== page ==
What parents need to know

Parents need to know that All's Faire in Middle School is the second graphic novel by Victoria Jamieson, who received a Newbery Honor for Roller Girl. It's about a girl who's been homeschooled all her life but decides to go to public school for sixth grade. Themes include friendship, family, how to handle your emotions, fitting in, and how to make amends when you make mistakes. There are a couple of uses of "damn" and some body function humor about farts and smells. A few illustrations show people kissing, including a middle school couple in a hallway. Bullying is shown: a rolling backpack being kicked over, food being thrown, and some hostile "queen bee" behavior. Imogene is a great role model for working toward goals, learning how to manage money, making amends when she hurts others, and learning how to handle people who try to bring you down.

User Reviews

  • Parents say
  • Kids say
Parent of a 7 and 9-year-old Written bypixiechixs November 12, 2017

Have you had the talk?

Overall this is a great graphic novel. HOWEVER, if you haven’t had the birds and the bees talk yet.... you might want to pass on this until your kids are older.... Continue reading
Kid, 10 years old April 23, 2018

Great book but for mature kids

It's a great book but there are some mature parts but are not described in to much detail it shows messages like the worlds not all about us.
I loved readi... Continue reading
Kid, 12 years old December 9, 2017

Great book

This book is the story of Imogene who is entering middle school for the first time.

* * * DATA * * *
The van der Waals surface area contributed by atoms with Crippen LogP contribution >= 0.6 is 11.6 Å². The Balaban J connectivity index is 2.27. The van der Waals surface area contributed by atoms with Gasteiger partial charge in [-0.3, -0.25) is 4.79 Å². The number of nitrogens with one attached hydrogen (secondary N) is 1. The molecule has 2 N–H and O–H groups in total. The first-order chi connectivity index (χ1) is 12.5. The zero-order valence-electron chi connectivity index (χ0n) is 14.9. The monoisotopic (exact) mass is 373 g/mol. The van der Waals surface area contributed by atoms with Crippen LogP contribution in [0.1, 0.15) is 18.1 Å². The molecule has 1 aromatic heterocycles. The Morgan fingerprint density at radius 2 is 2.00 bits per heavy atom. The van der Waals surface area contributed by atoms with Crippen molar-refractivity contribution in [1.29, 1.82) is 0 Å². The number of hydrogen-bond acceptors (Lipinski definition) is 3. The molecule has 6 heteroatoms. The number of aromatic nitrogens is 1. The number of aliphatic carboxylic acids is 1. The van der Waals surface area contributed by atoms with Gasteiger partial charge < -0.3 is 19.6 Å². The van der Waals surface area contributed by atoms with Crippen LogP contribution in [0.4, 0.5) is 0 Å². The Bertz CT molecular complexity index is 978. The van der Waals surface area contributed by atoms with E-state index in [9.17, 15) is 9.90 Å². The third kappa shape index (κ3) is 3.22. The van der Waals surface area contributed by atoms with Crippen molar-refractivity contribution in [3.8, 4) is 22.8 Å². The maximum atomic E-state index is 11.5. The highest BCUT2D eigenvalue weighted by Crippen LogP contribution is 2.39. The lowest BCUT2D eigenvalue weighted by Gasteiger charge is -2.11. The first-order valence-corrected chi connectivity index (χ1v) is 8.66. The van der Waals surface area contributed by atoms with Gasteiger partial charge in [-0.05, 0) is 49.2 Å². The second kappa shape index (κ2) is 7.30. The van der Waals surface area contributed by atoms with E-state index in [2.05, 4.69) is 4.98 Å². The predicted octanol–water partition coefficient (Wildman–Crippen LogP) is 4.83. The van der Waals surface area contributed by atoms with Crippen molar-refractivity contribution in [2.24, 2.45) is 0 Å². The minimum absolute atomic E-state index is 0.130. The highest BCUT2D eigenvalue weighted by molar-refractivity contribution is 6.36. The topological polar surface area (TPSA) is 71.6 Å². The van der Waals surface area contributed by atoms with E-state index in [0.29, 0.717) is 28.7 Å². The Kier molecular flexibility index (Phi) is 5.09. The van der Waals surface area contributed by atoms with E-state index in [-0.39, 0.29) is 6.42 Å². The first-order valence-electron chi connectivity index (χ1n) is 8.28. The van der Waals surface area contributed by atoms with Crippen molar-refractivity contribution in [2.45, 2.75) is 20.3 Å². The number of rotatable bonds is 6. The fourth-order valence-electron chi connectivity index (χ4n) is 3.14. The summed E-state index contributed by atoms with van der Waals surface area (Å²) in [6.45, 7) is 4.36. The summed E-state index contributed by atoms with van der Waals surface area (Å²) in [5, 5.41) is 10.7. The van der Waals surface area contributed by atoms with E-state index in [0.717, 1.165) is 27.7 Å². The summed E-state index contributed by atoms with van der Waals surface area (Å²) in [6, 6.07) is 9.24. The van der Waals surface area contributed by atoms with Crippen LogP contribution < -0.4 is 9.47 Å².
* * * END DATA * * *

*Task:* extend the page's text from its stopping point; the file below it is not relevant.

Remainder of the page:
She tries hard to fit in and make friends but the group of girls who she mak... Continue reading

What's the story?

In ALL'S FAIRE IN MIDDLE SCHOOL, Imogene has spent her entire life around a Florida Renaissance Faire, where her parents work during fair season and where she's been homeschooled while helping her mom and dad at the fair. This year she really hopes to join the cast as a squire to her father, who plays a knight at the fair. She also decides that going to public school for sixth grade will be a good way to put her training in chivalry into practice -- and is she right. But figuring out how to be brave, kind, and honorable amid new friends, mean teachers, homework, and a pesky little brother won't be easy.

Is it any good?

Victoria Jamieson's second graphic novel for big kids and tweens is another winner. All's Faire in Middle School is a lively, colorful, fun, and funny look at learning the ropes of middle school as well as a fascinating peek behind the scenes of a Renaissance Faire. Jamieson's illustrations affectionately add an intriguing and charming Elizabethan-fantasy element (there be dragons!), and big kids and tweens will really relate to Imogene as she struggles to figure out how to navigate a big, new world, and her own big, new emotions.

Surrounded by loving and supportive adults to guide her, Imogene is a great role model for being helpful, learning from her mistakes (she makes plenty), understanding the real value of friendship and family, and, ultimately, learning how to handle people who try to bring you down with grace and humor. 

Talk to your kids about ...

  • Families can talk about how All's Faire in Middle School shows different kinds of bullying. Have you seen that kind of thing at your school, or experienced it yourself? What happened? Does Imogene handle it well?

  • Lots of books, TV shows, and movies portray middle school as a scary, terrible place. Is it really that bad? What's scary about it? What do you, or did you, look forward to about it?

  • How important is fitting in? Why? Is there anything you'd be willing to give up if it meant you could fit in more at school?

Book details

Our editors recommend

For kids who love middle school books and knight stories

Themes & Topics